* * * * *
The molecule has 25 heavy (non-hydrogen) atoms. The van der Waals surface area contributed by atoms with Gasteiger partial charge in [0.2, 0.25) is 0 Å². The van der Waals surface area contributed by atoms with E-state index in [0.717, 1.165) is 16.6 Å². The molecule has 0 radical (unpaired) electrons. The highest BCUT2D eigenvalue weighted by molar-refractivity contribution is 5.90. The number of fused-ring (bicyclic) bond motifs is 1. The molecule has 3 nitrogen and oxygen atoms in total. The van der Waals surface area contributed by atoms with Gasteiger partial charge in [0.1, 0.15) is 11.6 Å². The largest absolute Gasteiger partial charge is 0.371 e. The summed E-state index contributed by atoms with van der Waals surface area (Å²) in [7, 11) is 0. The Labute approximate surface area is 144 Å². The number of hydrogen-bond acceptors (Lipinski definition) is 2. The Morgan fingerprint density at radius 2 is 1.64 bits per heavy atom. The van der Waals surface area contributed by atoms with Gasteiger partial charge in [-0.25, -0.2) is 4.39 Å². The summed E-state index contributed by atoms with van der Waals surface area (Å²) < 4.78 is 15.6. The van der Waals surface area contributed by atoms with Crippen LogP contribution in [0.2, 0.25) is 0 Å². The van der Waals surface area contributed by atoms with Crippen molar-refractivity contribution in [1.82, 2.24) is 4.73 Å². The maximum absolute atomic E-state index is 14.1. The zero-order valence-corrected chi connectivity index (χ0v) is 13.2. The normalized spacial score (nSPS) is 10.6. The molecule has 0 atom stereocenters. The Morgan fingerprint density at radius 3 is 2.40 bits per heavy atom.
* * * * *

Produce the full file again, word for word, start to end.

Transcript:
The molecule has 25 heavy (non-hydrogen) atoms. The van der Waals surface area contributed by atoms with Gasteiger partial charge in [0.2, 0.25) is 0 Å². The van der Waals surface area contributed by atoms with E-state index in [0.717, 1.165) is 16.6 Å². The molecule has 0 radical (unpaired) electrons. The highest BCUT2D eigenvalue weighted by molar-refractivity contribution is 5.90. The number of fused-ring (bicyclic) bond motifs is 1. The molecule has 3 nitrogen and oxygen atoms in total. The van der Waals surface area contributed by atoms with Gasteiger partial charge in [0.1, 0.15) is 11.6 Å². The largest absolute Gasteiger partial charge is 0.371 e. The summed E-state index contributed by atoms with van der Waals surface area (Å²) in [7, 11) is 0. The Labute approximate surface area is 144 Å². The number of hydrogen-bond acceptors (Lipinski definition) is 2. The Morgan fingerprint density at radius 2 is 1.64 bits per heavy atom. The van der Waals surface area contributed by atoms with Gasteiger partial charge in [-0.25, -0.2) is 4.39 Å². The summed E-state index contributed by atoms with van der Waals surface area (Å²) < 4.78 is 15.6. The van der Waals surface area contributed by atoms with Crippen LogP contribution in [0.2, 0.25) is 0 Å². The van der Waals surface area contributed by atoms with Crippen molar-refractivity contribution in [1.82, 2.24) is 4.73 Å². The maximum absolute atomic E-state index is 14.1. The zero-order valence-corrected chi connectivity index (χ0v) is 13.2. The normalized spacial score (nSPS) is 10.6. The molecule has 0 atom stereocenters. The Morgan fingerprint density at radius 3 is 2.40 bits per heavy atom.